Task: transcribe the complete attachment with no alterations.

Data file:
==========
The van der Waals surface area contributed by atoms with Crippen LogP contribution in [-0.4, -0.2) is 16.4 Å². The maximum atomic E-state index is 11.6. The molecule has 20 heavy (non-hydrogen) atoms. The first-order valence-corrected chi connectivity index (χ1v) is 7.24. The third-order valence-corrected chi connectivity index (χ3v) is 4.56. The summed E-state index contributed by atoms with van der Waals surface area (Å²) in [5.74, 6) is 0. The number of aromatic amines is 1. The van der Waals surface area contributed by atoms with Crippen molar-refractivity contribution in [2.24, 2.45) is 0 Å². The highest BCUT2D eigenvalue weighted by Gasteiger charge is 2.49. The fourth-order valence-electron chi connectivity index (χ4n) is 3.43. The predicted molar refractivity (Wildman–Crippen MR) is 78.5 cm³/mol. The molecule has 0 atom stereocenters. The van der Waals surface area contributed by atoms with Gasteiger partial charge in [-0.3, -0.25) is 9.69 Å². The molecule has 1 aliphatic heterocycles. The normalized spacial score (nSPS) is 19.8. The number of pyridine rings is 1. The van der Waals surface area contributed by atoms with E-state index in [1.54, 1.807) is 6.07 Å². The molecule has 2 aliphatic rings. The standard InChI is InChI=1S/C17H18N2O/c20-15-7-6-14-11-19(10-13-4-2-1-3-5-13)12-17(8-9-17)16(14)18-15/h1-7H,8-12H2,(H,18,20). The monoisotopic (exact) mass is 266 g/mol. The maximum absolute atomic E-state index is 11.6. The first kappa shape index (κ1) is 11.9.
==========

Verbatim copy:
The van der Waals surface area contributed by atoms with Crippen LogP contribution in [-0.4, -0.2) is 16.4 Å². The maximum atomic E-state index is 11.6. The molecule has 20 heavy (non-hydrogen) atoms. The first-order valence-corrected chi connectivity index (χ1v) is 7.24. The third-order valence-corrected chi connectivity index (χ3v) is 4.56. The summed E-state index contributed by atoms with van der Waals surface area (Å²) in [5.74, 6) is 0. The number of aromatic amines is 1. The van der Waals surface area contributed by atoms with Crippen molar-refractivity contribution in [2.24, 2.45) is 0 Å². The highest BCUT2D eigenvalue weighted by Gasteiger charge is 2.49. The fourth-order valence-electron chi connectivity index (χ4n) is 3.43. The predicted molar refractivity (Wildman–Crippen MR) is 78.5 cm³/mol. The molecule has 0 atom stereocenters. The van der Waals surface area contributed by atoms with Gasteiger partial charge in [-0.3, -0.25) is 9.69 Å². The molecule has 1 aliphatic heterocycles. The normalized spacial score (nSPS) is 19.8. The number of pyridine rings is 1. The van der Waals surface area contributed by atoms with E-state index in [1.54, 1.807) is 6.07 Å². The molecule has 2 aliphatic rings. The standard InChI is InChI=1S/C17H18N2O/c20-15-7-6-14-11-19(10-13-4-2-1-3-5-13)12-17(8-9-17)16(14)18-15/h1-7H,8-12H2,(H,18,20). The monoisotopic (exact) mass is 266 g/mol. The maximum absolute atomic E-state index is 11.6. The first kappa shape index (κ1) is 11.9.